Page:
THE TOPIARY MENAGERIE
Once topiary animals took the garden shears to themselves. At first only a small number dared to snip furtively away at their edges, trimming off a little bit here and a little bit there so the effects wouldn’t be noticed by those charged with maintaining the topiary menagerie to standard pruning guidelines. Uncertain of what they were doing, these venturesome few also wanted to guard against getting ahead of themselves and coming to regret the results. They could have remained as they’d always been, of course. Leaving matters to the experts and their long-established canons of form and proportion would have avoided any untoward missteps. And not a few of the topiary animals themselves warned nervously against the dangers of redefining their own shapes to the slightest degree. Who knew to what lengths headstrong individuals might go in their fumbling boldness, putting the whole of the menagerie at risk of detection and triggering the swift reaction that would assuredly come. For the gardeners had years of training, and the patterns they followed were time-honored ones. If these were violated and visitors to the menagerie could no longer identify their favorite animals at first glance (or even tell a mouse from an elephant, should things go that far), where would it end? Such dangers could not be denied, but neither could the frustration experienced daily over the ignoring or outright denial of individual animals’ inner yearnings. Didn’t a mouse have the right, after all, to cherish a vision of itself as a mighty elephant? Or an elephant to harbor an equal hankering to explore the life of the nimble-footed mouse? And any other creature to release the restive psyche within it? There were bound to be mistakes made as the shears came out in far-flung corners of the menagerie. Many of the animals were feeling their way forward; they’d never ventured into unexplored territory like this before. Sudden liberation of the self could well result in a formless tangle that showed less promise than did the scattered snippets already patterning the ground. Yet boldness might bring inspired sculpting just as often. Who could have guessed that inside a buffalo, a songbird might be awaiting first light or that from a lowly snail a dragon might soar in full majesty? Once such feats of self-fashioning were believed even remotely possible, there was no turning back for the topiary menagerie. All became willing to face whatever might await them for this one chance to be seen as everything they conceived themselves to be.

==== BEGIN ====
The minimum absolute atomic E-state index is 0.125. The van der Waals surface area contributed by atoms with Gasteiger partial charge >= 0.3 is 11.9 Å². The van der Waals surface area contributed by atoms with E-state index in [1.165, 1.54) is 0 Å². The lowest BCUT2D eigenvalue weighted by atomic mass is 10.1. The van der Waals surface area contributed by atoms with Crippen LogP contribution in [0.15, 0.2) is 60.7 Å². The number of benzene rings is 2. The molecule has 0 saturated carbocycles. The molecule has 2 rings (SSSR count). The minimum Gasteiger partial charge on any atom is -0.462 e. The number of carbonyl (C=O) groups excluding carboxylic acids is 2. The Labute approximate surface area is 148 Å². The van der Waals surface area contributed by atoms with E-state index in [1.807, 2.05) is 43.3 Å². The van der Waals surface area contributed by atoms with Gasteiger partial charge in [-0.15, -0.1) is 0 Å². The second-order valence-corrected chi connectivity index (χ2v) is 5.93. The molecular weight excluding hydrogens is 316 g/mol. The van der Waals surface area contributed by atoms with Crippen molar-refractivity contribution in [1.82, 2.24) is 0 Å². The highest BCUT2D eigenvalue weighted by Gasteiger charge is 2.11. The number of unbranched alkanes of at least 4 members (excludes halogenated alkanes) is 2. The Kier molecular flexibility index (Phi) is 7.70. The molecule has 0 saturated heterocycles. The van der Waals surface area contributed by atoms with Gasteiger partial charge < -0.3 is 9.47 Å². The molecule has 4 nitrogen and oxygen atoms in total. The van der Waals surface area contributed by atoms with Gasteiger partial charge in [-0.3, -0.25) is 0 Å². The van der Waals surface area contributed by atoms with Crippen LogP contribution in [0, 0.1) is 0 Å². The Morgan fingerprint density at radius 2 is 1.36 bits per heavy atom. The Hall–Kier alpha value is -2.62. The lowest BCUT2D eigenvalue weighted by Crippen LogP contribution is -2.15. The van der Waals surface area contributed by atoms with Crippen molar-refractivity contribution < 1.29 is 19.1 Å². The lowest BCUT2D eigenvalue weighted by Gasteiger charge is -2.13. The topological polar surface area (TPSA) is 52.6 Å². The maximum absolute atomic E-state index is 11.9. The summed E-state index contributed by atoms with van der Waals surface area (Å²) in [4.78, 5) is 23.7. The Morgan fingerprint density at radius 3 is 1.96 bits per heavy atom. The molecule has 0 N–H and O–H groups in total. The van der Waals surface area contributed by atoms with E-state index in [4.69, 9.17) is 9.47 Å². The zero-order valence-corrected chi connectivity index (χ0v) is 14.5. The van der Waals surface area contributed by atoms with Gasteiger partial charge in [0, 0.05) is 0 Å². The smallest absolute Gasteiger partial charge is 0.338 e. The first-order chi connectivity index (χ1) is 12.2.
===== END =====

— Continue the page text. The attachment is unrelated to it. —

Copyright © 2020 by Geoffrey Grosshans